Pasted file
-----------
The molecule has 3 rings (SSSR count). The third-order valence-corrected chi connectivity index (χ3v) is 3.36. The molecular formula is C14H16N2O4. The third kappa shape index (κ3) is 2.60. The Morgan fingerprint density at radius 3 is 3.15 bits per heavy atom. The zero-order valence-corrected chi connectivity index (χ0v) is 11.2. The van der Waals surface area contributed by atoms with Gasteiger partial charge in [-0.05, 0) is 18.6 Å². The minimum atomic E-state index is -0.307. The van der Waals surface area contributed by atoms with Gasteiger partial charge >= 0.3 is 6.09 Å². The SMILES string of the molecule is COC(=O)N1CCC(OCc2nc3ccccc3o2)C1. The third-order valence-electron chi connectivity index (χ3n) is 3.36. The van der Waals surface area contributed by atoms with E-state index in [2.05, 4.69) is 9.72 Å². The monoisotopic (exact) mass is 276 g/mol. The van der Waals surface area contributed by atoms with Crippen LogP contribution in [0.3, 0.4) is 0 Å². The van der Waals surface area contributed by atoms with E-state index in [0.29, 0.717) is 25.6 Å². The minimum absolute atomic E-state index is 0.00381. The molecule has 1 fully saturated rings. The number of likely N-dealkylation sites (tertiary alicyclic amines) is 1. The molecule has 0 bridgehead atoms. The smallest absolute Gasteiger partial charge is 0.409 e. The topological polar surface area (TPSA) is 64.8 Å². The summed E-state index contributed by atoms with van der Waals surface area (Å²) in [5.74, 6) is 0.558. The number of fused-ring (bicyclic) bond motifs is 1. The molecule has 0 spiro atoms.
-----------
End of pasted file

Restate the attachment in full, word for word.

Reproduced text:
The molecule has 3 rings (SSSR count). The third-order valence-corrected chi connectivity index (χ3v) is 3.36. The molecular formula is C14H16N2O4. The third kappa shape index (κ3) is 2.60. The Morgan fingerprint density at radius 3 is 3.15 bits per heavy atom. The zero-order valence-corrected chi connectivity index (χ0v) is 11.2. The van der Waals surface area contributed by atoms with Gasteiger partial charge in [-0.05, 0) is 18.6 Å². The minimum atomic E-state index is -0.307. The van der Waals surface area contributed by atoms with Gasteiger partial charge >= 0.3 is 6.09 Å². The SMILES string of the molecule is COC(=O)N1CCC(OCc2nc3ccccc3o2)C1. The third-order valence-electron chi connectivity index (χ3n) is 3.36. The van der Waals surface area contributed by atoms with E-state index in [2.05, 4.69) is 9.72 Å². The monoisotopic (exact) mass is 276 g/mol. The van der Waals surface area contributed by atoms with Crippen LogP contribution in [0.3, 0.4) is 0 Å². The van der Waals surface area contributed by atoms with E-state index in [0.29, 0.717) is 25.6 Å². The minimum absolute atomic E-state index is 0.00381. The molecule has 1 fully saturated rings. The number of likely N-dealkylation sites (tertiary alicyclic amines) is 1. The molecule has 0 bridgehead atoms. The smallest absolute Gasteiger partial charge is 0.409 e. The topological polar surface area (TPSA) is 64.8 Å². The summed E-state index contributed by atoms with van der Waals surface area (Å²) in [5.74, 6) is 0.558. The number of fused-ring (bicyclic) bond motifs is 1. The molecule has 0 spiro atoms.